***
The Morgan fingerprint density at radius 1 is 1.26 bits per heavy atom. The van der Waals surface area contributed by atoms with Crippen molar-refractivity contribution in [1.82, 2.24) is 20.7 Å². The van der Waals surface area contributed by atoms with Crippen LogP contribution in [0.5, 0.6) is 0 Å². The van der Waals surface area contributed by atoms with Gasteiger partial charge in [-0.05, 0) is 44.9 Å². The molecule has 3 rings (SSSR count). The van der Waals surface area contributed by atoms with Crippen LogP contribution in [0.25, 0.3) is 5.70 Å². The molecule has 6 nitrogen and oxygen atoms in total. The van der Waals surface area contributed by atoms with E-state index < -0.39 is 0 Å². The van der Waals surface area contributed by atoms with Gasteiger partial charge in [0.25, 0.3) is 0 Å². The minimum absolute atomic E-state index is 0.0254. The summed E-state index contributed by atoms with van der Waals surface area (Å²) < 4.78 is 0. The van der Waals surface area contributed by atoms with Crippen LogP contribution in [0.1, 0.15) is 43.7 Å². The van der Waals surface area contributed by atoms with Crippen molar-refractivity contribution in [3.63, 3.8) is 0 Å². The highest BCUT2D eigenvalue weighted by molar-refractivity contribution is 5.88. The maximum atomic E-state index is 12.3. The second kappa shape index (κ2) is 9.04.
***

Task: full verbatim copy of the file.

The Morgan fingerprint density at radius 1 is 1.26 bits per heavy atom. The van der Waals surface area contributed by atoms with Crippen molar-refractivity contribution in [1.82, 2.24) is 20.7 Å². The van der Waals surface area contributed by atoms with Crippen LogP contribution in [0.5, 0.6) is 0 Å². The van der Waals surface area contributed by atoms with Gasteiger partial charge in [-0.05, 0) is 44.9 Å². The molecule has 3 rings (SSSR count). The van der Waals surface area contributed by atoms with Crippen LogP contribution in [0.25, 0.3) is 5.70 Å². The molecule has 6 nitrogen and oxygen atoms in total. The van der Waals surface area contributed by atoms with E-state index < -0.39 is 0 Å². The van der Waals surface area contributed by atoms with Gasteiger partial charge in [0.25, 0.3) is 0 Å². The minimum absolute atomic E-state index is 0.0254. The summed E-state index contributed by atoms with van der Waals surface area (Å²) < 4.78 is 0. The van der Waals surface area contributed by atoms with Crippen LogP contribution in [0.1, 0.15) is 43.7 Å². The van der Waals surface area contributed by atoms with Crippen molar-refractivity contribution in [3.63, 3.8) is 0 Å². The highest BCUT2D eigenvalue weighted by molar-refractivity contribution is 5.88. The maximum atomic E-state index is 12.3. The second kappa shape index (κ2) is 9.04.